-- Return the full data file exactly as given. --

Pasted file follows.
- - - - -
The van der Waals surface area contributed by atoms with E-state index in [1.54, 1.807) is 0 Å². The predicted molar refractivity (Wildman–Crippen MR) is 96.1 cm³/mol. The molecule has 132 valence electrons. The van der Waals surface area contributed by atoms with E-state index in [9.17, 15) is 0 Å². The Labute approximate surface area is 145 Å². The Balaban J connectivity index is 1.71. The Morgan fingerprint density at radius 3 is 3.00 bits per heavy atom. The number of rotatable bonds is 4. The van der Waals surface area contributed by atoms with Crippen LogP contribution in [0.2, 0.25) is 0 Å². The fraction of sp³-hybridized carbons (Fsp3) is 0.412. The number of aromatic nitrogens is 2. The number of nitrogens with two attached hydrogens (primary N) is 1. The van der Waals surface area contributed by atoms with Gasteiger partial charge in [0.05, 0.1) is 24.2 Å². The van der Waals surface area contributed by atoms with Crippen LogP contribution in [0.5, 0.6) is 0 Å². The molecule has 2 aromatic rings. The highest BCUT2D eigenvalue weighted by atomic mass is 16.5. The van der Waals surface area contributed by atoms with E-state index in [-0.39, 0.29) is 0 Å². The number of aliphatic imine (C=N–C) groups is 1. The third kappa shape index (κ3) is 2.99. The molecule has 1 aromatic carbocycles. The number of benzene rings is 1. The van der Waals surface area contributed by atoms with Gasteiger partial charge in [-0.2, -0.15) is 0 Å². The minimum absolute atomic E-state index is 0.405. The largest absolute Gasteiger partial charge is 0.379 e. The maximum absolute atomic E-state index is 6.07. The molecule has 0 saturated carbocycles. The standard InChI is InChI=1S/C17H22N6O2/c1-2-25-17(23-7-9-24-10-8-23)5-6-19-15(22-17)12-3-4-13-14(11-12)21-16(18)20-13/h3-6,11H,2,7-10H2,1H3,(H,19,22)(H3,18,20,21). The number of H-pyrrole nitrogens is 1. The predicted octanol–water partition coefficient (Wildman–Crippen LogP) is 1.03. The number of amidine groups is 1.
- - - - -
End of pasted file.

The van der Waals surface area contributed by atoms with E-state index in [1.54, 1.807) is 0 Å². The predicted molar refractivity (Wildman–Crippen MR) is 96.1 cm³/mol. The molecule has 132 valence electrons. The van der Waals surface area contributed by atoms with E-state index in [9.17, 15) is 0 Å². The Labute approximate surface area is 145 Å². The Balaban J connectivity index is 1.71. The Morgan fingerprint density at radius 3 is 3.00 bits per heavy atom. The number of rotatable bonds is 4. The van der Waals surface area contributed by atoms with Crippen LogP contribution in [0.2, 0.25) is 0 Å². The fraction of sp³-hybridized carbons (Fsp3) is 0.412. The number of aromatic nitrogens is 2. The number of nitrogens with two attached hydrogens (primary N) is 1. The van der Waals surface area contributed by atoms with Gasteiger partial charge in [0.05, 0.1) is 24.2 Å². The van der Waals surface area contributed by atoms with Crippen LogP contribution in [0.5, 0.6) is 0 Å². The molecule has 2 aromatic rings. The highest BCUT2D eigenvalue weighted by atomic mass is 16.5. The van der Waals surface area contributed by atoms with E-state index in [-0.39, 0.29) is 0 Å². The number of aliphatic imine (C=N–C) groups is 1. The third kappa shape index (κ3) is 2.99. The molecule has 1 aromatic carbocycles. The number of benzene rings is 1. The van der Waals surface area contributed by atoms with Gasteiger partial charge in [-0.2, -0.15) is 0 Å². The minimum absolute atomic E-state index is 0.405. The largest absolute Gasteiger partial charge is 0.379 e. The maximum absolute atomic E-state index is 6.07. The molecule has 0 saturated carbocycles. The standard InChI is InChI=1S/C17H22N6O2/c1-2-25-17(23-7-9-24-10-8-23)5-6-19-15(22-17)12-3-4-13-14(11-12)21-16(18)20-13/h3-6,11H,2,7-10H2,1H3,(H,19,22)(H3,18,20,21). The number of H-pyrrole nitrogens is 1. The predicted octanol–water partition coefficient (Wildman–Crippen LogP) is 1.03. The number of amidine groups is 1.